300 years on... saluting Nano Nagle, carer of downtrodden

The anniversary of Nano Nagle takes place on April 26. John Arnold pays tribute to the woman who saw education as a right of everyone.
300 years on... saluting Nano Nagle, carer of downtrodden

RICH LEGACY: Nano Nagle saw education as a right of everyone, not a privilege for the few

ON a bitterly cold March day, I walked through the fields at Ballygriffin, near Killavullen. The mountain range across the valley which bears the name of the area’s most famous family was capped with snow.

In the distance I could see Ballymacmoy House, ancestral home of the famous Hennessy ‘Brandy’ family. Not far distant was Monanimy Castle — truly this is a place of story and history.

It was in August, 1170, that Jocelyn de Angule first came to Ireland with the army of Strongbow. Following on the pattern of so many ‘invaders’, de Angule became more Irish than the Irish themselves.

Jocelyn’s second son, Richard, came down to the heartland of Munster and soon owned stretches of fertile land in the Blackwater valley between Fermoy and Mallow. Over the centuries the original de Angule name became de Nangle, Nangle and finally Nagle.

The family were Catholic and despite the strictures of the Penal Laws, they managed to hold on to much of their North Cork estates.

In 1717, Garrett Nagle married Anne Matthew of Co. Tipperary — a cousin of the Apostle of Temperance, Fr Mathew. Garrett and Anne married in Flanders and then returned to the ancestral acres of Ballygriffin in North Cork. The following year their first child was born, a baby girl whom they christened Nano. She was eventually to be educated in France.

From a priviliged ‘landed gentry’ Catholic background — with Protestant ancestry on her mother’s side — Nano Nagle would go on to change the face of Irish education. She was born exactly 300 years ago — two centuries before women would get the vote in Ireland — yet Nano was a champion of women, children and the downtrodden.

As I trod the paths and slopes where the Nagle children played in the early 1700s, I reflected on the huge contribution one of these made to the lives of so many poor and destitute — in Cork city initially but later all over the world through her Presentation Sisters.

As I left Ballygriffin a song came into my head, or rather a few lines, but in reverse if you know what I mean!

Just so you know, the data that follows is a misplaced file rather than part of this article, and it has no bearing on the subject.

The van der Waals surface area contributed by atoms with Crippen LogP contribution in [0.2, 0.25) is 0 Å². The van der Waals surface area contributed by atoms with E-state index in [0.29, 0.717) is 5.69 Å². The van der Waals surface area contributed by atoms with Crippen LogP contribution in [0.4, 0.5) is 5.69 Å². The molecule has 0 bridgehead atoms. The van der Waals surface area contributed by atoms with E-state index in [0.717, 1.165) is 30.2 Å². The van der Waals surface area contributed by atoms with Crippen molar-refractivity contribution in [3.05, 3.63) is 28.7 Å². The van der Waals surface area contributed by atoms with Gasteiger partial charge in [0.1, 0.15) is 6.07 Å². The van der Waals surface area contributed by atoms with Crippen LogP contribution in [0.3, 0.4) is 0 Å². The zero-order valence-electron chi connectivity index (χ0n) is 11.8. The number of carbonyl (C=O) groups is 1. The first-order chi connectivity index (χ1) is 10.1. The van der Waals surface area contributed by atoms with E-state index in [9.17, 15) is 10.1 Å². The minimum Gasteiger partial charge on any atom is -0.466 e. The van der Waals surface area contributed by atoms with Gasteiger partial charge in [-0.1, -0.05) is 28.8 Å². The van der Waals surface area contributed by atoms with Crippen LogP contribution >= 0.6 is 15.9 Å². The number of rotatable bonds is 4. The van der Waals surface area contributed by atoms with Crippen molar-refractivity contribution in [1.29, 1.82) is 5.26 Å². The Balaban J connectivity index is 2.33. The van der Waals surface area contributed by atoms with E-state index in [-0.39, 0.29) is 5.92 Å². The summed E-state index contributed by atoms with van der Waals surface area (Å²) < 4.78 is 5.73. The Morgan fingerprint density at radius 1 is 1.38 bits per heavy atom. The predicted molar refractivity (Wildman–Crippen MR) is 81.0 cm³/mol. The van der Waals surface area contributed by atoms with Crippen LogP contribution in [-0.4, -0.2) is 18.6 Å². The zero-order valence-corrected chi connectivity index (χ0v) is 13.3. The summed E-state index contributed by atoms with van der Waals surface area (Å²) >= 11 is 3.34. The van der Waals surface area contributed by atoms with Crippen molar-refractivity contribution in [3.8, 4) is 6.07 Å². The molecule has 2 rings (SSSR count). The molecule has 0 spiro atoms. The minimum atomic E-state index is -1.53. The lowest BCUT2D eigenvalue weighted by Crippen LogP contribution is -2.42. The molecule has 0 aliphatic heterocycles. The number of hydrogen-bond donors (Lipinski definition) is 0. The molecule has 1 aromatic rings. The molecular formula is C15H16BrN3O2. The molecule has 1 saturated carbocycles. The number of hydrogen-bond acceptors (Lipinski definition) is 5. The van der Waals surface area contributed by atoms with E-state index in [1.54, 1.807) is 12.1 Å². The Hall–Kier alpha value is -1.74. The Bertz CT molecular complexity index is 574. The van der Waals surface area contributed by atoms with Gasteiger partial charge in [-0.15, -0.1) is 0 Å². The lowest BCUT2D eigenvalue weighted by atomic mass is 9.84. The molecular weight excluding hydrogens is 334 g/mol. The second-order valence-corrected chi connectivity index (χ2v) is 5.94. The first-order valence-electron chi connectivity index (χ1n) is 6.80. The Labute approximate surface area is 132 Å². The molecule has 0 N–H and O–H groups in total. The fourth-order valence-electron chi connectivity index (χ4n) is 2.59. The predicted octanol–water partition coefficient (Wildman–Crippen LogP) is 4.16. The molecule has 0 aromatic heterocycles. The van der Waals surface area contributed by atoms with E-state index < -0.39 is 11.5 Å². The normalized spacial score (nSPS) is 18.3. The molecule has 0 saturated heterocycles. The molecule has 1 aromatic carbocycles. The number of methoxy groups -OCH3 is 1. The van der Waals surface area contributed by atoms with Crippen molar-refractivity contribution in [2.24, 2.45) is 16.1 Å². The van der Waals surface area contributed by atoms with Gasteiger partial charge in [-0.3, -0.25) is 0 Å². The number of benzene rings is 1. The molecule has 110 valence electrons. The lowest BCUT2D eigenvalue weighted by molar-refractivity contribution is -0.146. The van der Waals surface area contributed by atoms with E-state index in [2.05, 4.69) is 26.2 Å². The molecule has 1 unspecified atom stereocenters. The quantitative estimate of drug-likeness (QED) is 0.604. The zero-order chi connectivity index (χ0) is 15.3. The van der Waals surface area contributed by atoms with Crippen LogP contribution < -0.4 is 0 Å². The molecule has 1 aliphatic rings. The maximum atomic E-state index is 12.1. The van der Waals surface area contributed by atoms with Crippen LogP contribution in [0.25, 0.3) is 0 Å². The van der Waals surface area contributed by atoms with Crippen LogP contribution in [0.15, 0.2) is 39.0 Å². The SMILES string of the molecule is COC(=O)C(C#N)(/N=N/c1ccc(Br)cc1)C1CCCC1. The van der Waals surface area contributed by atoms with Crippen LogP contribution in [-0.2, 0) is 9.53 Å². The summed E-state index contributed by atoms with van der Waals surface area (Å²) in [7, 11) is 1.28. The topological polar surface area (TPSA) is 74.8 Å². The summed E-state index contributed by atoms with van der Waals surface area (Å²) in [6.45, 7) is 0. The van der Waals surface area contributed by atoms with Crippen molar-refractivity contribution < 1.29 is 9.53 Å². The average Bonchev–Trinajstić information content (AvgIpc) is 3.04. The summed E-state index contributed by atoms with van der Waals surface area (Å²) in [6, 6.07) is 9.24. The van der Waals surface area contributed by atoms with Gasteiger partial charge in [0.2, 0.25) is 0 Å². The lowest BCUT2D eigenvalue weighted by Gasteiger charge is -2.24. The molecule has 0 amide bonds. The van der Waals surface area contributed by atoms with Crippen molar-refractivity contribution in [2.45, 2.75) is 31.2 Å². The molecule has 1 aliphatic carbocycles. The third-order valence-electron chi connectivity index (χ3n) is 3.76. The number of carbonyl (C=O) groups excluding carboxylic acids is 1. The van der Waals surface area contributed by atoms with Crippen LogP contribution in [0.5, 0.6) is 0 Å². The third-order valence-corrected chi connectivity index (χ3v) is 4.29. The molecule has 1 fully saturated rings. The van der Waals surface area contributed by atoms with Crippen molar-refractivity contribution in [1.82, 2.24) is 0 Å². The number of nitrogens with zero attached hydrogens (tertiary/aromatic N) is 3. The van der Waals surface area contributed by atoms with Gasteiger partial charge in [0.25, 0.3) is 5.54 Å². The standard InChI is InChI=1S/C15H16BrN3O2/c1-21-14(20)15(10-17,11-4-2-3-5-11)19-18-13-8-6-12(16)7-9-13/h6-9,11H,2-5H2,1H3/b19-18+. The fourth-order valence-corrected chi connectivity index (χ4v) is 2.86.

Back in 1969, the year I started in St Colman’s College in Fermoy, Peter Sarstedt had a big hit with Where Do You Go To My Lovely? It’s all about the beauty of Marie Claire and her desire for fame and success. She was one of;

Two children begging in rags

Both touched with a burning ambition

To shake off their lowly-born tags

Nano Nagle was the exact opposite, born with privilege, power, status and wealth; she abandoned all these material trappings to help those with nothing.

Though 300 years have passed since her birth, she remains a truly Irish icon we should proudly remember, celebrate and commemorate.

Hanora was the eldest of Garrett and Anne Nagle’s seven children, from an early age she was known by the ‘pet name’ of Nano. The era when the Nagle family were growing up was a dark and troubled time for those who held the Catholic faith in Ireland. The Penal Laws had been introduced and, according to the orator and statesman Edmund Burke — a maternal cousin of Nano’s: “Their declared object was to reduce the Catholics in Ireland to a miserable populace, without property, without estimation, without education.”

All forms of Catholic education were barred though many children furtively attended ‘hedge’ schools and more than likely the Nagle youngsters received some basic schooling at such an institution in North Cork.

In the early 1730s, Nano and her sister Ann, who was four years younger, were sent to France to further their education. The Nagles had business and family connections in France which facilitated the girls making the arduous journey.